Phone Hacking Memo to James Murdoch at Center of Inquiry

By
James Murdoch. (David Moir/Reuters) Photo: © David Moir / Reuters

Around when James Murdoch was testifying to Parliament last November that he knew nothing of phone hacking at News of the World, which his father had already shuttered, investigators found a carton in the newspaper's locked offices that seemed to come from Colin Myler, the paper's editor and now at the New York Daily News. Inside, was a hard copy of an e-mail Myler had sent to Murdoch in June 2008 regarding allegations by football exec Gordan Taylor that his phone had been hacked: "Unfortunately it is as bad as we feared." In the message, Myler also asks if Murdoch could meet with him and the NotW's in-house lawyer to discuss the issue. A month later, Murdoch told a government panel that he hadn't read the entire e-mail chain and was still totally in the dark about the widespread use of phone hacking by News Corp. reporters.

But this e-mail, it seems, is at the heart of the ongoing investigation, including whether there was a top-level cover-up — a High Court judge recently lambasted the News Corp. division overseeing NotW and The Sun for its "startling approach" to e-mail and recommending that "they are to be treated as deliberate destroyers of evidence." He may have been referring, in part, to the suspiciously timed deletion of the abovementioned e-mail from James Murdoch's computer on January 15, 2011, as part of a suspiciously jargon-named "e-mail stabilization and modernization program." As the Times reports:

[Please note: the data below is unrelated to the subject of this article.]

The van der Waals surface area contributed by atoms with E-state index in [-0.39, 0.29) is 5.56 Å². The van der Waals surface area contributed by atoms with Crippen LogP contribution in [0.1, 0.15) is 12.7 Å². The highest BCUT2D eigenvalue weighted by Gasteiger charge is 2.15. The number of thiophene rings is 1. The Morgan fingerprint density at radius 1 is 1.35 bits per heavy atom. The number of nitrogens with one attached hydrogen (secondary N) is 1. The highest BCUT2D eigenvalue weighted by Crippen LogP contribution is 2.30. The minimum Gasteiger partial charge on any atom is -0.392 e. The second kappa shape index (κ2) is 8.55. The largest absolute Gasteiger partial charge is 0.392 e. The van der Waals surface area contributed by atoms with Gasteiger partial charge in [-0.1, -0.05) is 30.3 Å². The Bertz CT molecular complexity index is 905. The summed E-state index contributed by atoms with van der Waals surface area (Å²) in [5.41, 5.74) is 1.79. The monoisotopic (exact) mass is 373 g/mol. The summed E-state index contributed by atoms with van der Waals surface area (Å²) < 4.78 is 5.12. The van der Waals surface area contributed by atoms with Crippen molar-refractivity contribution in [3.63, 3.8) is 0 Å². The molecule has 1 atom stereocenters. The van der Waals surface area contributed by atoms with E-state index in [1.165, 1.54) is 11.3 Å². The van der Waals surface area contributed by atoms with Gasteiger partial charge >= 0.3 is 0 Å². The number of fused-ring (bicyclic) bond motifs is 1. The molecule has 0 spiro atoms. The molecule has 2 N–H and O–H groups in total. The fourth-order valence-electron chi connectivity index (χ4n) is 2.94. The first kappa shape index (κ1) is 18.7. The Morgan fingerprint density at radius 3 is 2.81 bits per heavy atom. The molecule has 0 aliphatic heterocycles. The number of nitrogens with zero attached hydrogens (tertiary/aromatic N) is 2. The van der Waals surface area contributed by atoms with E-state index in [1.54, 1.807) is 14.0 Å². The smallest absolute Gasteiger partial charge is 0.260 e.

It is clear that on Jan. 15, when the deletion took place, the company knew it was facing civil and potentially criminal inquiries.

Further undermining Murdoch's denials was the $1.4 million phone hacking settlement he approved shortly after he'd received Myler's e-mail, and testimony from Myler that he had fully informed Murdoch of the more damaging aspects of the Taylor lawsuit. (In the e-mail chain is a message from the NotW's lawyer to Myler that included the line: "Broadly our Defence will accept that we knw of and made use of the voicemail information Mulcaire acquired ... " Glenn Mulcaire is a private investigator who worked for NotW.) And so the plot thickens.